10. 10. Vision <ul><li>Pupil- adjustable opening in the center of the eye </li></ul><ul><li>Iris- a ring of muscle the forms the colored portion of the eye around the pupil and controls the size of the pupil opening </li></ul><ul><li>Lens- transparent structure behind pupil that changes shape to focus images on the retina </li></ul>
  11. 11. Vision
  12. 12. Vision <ul><li>Accommodation </li></ul><ul><ul><li>change in shape of lens </li></ul></ul><ul><ul><li>focus near objects </li></ul></ul><ul><li>Retina </li></ul><ul><ul><li>inner surface of eye </li></ul></ul><ul><ul><li>light sensitive </li></ul></ul><ul><ul><li>contains rods and cones </li></ul></ul><ul><ul><li>layers of neurons </li></ul></ul><ul><ul><li>beginning of visual information processing </li></ul></ul>
  13. 13. Vision <ul><li>Acuity- the sharpness of vision </li></ul><ul><li>Nearsightedness </li></ul><ul><ul><li>nearby objects seen more clearly </li></ul></ul><ul><ul><li>lens focuses image of distant objects in front of retina </li></ul></ul><ul><li>Farsightedness </li></ul><ul><ul><li>faraway objects seen more clearly </li></ul></ul><ul><ul><li>lens focuses near objects behind retina </li></ul></ul>
  14. 14. Retina’s Reaction to Light- Receptors <ul><li>Cones </li></ul><ul><ul><li>near center of retina (fovea) </li></ul></ul><ul><ul><li>fine detail and color vision </li></ul></ul><ul><ul><li>daylight or well-lit conditions </li></ul></ul><ul><li>Rods </li></ul><ul><ul><li>peripheral retina </li></ul></ul><ul><ul><li>detect black, white and gray </li></ul></ul><ul><ul><li>twilight or low light </li></ul></ul>
  15. 15. Retina’s Reaction to Light <ul><li>Optic nerve- nerve that carries neural impulses from the eye to the brain </li></ul><ul><li>Blind Spot- point at which the optic nerve leaves the eye, creating a “blind spot” because there are no receptor cells located there </li></ul><ul><li>Fovea- central point in the retina, around which the eye’s cones cluster </li></ul>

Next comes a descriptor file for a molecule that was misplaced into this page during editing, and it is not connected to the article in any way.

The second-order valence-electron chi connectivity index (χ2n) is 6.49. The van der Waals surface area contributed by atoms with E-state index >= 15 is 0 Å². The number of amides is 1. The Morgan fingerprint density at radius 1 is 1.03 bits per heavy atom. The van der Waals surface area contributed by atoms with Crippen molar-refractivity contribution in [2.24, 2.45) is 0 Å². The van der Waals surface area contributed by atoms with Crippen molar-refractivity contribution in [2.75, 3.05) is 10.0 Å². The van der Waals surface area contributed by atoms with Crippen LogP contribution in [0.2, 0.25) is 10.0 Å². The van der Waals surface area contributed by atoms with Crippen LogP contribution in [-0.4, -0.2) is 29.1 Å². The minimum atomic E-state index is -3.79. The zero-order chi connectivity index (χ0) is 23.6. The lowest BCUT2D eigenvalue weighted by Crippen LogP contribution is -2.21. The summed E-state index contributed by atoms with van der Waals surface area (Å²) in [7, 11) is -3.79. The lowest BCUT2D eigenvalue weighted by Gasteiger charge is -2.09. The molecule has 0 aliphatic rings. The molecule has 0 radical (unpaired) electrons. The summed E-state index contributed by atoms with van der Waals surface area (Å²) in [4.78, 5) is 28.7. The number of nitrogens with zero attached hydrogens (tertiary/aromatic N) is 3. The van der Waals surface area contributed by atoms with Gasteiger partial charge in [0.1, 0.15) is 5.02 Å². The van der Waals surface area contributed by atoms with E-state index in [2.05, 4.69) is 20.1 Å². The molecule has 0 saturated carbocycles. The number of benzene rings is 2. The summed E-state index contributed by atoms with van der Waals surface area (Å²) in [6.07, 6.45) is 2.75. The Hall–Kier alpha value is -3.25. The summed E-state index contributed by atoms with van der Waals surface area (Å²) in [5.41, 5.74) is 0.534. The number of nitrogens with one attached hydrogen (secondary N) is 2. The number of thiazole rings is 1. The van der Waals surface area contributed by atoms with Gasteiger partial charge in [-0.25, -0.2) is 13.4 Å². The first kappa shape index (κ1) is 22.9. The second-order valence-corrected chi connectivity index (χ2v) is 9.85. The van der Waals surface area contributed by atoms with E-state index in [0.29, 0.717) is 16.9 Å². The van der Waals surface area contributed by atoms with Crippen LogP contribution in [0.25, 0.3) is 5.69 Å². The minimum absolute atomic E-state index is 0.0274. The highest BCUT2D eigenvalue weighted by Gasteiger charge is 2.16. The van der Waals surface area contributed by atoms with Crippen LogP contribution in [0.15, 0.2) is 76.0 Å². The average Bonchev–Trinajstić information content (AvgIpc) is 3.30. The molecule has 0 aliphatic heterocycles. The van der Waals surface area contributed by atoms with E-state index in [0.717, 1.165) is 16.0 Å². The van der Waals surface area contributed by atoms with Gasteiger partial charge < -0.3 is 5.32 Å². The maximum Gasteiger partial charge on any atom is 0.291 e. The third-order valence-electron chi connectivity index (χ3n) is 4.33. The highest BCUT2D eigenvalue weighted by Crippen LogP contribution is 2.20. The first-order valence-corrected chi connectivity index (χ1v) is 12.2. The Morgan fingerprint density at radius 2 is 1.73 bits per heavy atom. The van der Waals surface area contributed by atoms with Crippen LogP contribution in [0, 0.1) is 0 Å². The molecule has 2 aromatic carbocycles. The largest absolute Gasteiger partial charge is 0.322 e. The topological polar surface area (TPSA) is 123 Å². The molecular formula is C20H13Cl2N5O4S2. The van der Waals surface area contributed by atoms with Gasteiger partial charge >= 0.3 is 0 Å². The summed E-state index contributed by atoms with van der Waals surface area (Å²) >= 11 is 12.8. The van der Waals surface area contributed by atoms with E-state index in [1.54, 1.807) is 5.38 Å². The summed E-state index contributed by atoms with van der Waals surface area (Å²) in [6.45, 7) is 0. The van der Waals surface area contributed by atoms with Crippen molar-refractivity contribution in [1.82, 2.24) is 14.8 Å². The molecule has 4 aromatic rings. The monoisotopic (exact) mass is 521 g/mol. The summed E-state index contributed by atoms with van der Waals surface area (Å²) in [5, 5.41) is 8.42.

16. 16. Vision- Receptors Receptors in the Human Eye Cones Rods Number Location in retina Sensitivity in dim light Color sensitive? Yes Low Center 6 million No High Periphery 120 million
  17. 17. Pathways from the Eyes to the Visual Cortex
  18. 18. Visual Information Processing <ul><li>Feature Detectors </li></ul><ul><ul><li>neurons in the visual cortex respond to specific features </li></ul></ul><ul><ul><li>shape </li></ul></ul><ul><ul><li>angle </li></ul></ul><ul><ul><li>movement </li></ul></ul>Stimulus Cell’s responses
  19. 19. How the Brain Perceives
  20. 20. Illusory Contours
  21. 21. Visual Information Processing <ul><li>Parallel Processing </li></ul><ul><ul><li>simultaneous processing of several dimensions through multiple pathways </li></ul></ul><ul><ul><li>color </li></ul></ul><ul><ul><li>motion </li></ul></ul><ul><ul><li>form </li></ul></ul><ul><ul><li>depth </li></ul></ul>
  22. 22. Visual Information Processing <ul><li>Trichromatic (three color) Theory </li></ul><ul><ul><li>Young and Helmholtz </li></ul></ul><ul><ul><li>three different retinal color receptors </li></ul></ul><ul><ul><ul><li>red </li></ul></ul></ul><ul><ul><ul><li>green </li></ul></ul></ul><ul><ul><ul><li>blue </li></ul></ul></ul>
  23. 23. Color-Deficient Vision <ul><li>People who suffer red-green blindness have trouble perceiving the number within the design </li></ul>